I deviate from a discussion on strictly dividend/dividend growth stock investments in order to take a look at the largest contributor to GDP growth in the U.S.--the consumer. The consumer accounts for nearly 70% of GDP and so goes the consumer so goes the U.S. economy. A reason for investors to keep tabs on consumer economic data is the data can provide a clue as to a potential turnaround in economic growth. (click to enlarge) Source: New York Times
As the below chart notes, U.S. GDP has grown to over $14 trillion. At the same time, consumer debt has grown to over $14 trillion as well. The average level of consumer debt going back to 1953 is only 53%. The issue here is consumer debt has fueled a large part of the economic growth in the U.S. Since early 2007 though, consumer debt has begun to decline as a percentage of GDP.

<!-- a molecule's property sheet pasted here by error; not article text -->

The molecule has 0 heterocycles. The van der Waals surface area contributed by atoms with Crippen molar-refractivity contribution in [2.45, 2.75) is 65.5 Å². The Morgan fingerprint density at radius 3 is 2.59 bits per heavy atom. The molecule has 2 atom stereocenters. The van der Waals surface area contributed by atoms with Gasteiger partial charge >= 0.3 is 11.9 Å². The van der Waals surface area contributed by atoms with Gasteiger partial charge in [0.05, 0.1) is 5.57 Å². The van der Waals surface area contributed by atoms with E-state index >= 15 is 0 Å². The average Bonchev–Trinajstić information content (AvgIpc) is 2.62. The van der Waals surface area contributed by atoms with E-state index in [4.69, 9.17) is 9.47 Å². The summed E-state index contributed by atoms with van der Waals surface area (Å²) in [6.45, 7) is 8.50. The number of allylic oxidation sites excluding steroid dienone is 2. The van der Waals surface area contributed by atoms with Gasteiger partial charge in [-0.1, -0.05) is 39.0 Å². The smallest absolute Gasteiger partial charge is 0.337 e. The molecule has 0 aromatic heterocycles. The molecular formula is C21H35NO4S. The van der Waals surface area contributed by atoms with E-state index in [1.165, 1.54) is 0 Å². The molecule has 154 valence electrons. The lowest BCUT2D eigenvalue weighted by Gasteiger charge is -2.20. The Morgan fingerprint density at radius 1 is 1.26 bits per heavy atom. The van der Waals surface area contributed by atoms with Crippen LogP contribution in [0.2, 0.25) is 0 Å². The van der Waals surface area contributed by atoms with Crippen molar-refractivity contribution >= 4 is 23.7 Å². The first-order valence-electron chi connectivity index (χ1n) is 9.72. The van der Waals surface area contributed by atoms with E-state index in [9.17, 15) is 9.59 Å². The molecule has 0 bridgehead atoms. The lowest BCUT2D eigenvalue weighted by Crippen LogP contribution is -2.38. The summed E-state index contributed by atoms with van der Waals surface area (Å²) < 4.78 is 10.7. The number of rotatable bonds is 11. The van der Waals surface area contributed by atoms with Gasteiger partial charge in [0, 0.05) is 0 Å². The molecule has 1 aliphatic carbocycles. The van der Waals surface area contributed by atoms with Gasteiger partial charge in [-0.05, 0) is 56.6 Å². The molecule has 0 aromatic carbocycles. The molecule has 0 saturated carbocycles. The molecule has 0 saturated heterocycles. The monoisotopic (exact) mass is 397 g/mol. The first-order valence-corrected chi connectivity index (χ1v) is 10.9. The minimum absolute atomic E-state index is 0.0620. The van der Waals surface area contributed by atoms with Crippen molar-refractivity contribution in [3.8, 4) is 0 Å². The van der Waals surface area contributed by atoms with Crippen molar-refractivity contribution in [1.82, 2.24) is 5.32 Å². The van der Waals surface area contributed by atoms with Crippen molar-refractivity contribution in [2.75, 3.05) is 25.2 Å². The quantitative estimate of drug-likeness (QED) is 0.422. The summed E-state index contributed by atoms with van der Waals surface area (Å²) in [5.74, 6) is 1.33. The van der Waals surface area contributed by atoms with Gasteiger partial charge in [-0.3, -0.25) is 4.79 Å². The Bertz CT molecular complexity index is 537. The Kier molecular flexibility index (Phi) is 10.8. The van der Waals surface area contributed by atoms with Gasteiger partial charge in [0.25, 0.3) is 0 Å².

Consumers certainly need to live more within their means. However, with consumers finding more difficulty accessing the credit markets and continuing to reduce debt, what does this mean for the economy when it comes out of the recession?
Another economic variable investors can track to gain some perspective on the consumer is the Personal Consumption Index (PCE).
The PCE measures the average price change for all domestic personal consumption. Updated data on the PCE Index can be found at the St. Louis Federal Reserve Bank economic data site.
So if consumer spending is potentially constrained in the next economic recovery cycle, it will be important for investors to invest in those firms that demonstrate they have the ability to grow earnings in the future. Evaluating the dividend practices of companies is one way to gain insight into a company's prospective earnings potential.
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(click to enlarge)
Source: New York Times